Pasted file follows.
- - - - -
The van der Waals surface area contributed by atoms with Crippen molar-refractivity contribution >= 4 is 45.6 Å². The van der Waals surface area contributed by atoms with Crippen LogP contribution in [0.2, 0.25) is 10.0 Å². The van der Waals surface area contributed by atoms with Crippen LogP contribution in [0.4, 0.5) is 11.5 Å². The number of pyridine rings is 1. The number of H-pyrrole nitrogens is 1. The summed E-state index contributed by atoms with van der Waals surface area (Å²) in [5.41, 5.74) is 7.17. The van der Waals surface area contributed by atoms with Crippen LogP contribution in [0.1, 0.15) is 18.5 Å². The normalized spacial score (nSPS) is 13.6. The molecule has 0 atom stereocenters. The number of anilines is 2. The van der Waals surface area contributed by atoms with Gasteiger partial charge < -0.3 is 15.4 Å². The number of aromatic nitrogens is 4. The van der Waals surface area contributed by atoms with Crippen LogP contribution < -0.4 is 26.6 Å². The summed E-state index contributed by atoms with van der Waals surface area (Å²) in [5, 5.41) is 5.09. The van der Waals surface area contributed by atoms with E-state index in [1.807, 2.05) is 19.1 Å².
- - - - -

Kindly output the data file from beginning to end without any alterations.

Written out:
The van der Waals surface area contributed by atoms with Crippen molar-refractivity contribution >= 4 is 45.6 Å². The van der Waals surface area contributed by atoms with Crippen LogP contribution in [0.2, 0.25) is 10.0 Å². The van der Waals surface area contributed by atoms with Crippen LogP contribution in [0.4, 0.5) is 11.5 Å². The number of pyridine rings is 1. The number of H-pyrrole nitrogens is 1. The summed E-state index contributed by atoms with van der Waals surface area (Å²) in [5.41, 5.74) is 7.17. The van der Waals surface area contributed by atoms with Crippen LogP contribution in [0.1, 0.15) is 18.5 Å². The normalized spacial score (nSPS) is 13.6. The molecule has 0 atom stereocenters. The number of anilines is 2. The van der Waals surface area contributed by atoms with Gasteiger partial charge < -0.3 is 15.4 Å². The number of aromatic nitrogens is 4. The van der Waals surface area contributed by atoms with Crippen LogP contribution < -0.4 is 26.6 Å². The summed E-state index contributed by atoms with van der Waals surface area (Å²) in [5, 5.41) is 5.09. The van der Waals surface area contributed by atoms with E-state index in [1.807, 2.05) is 19.1 Å².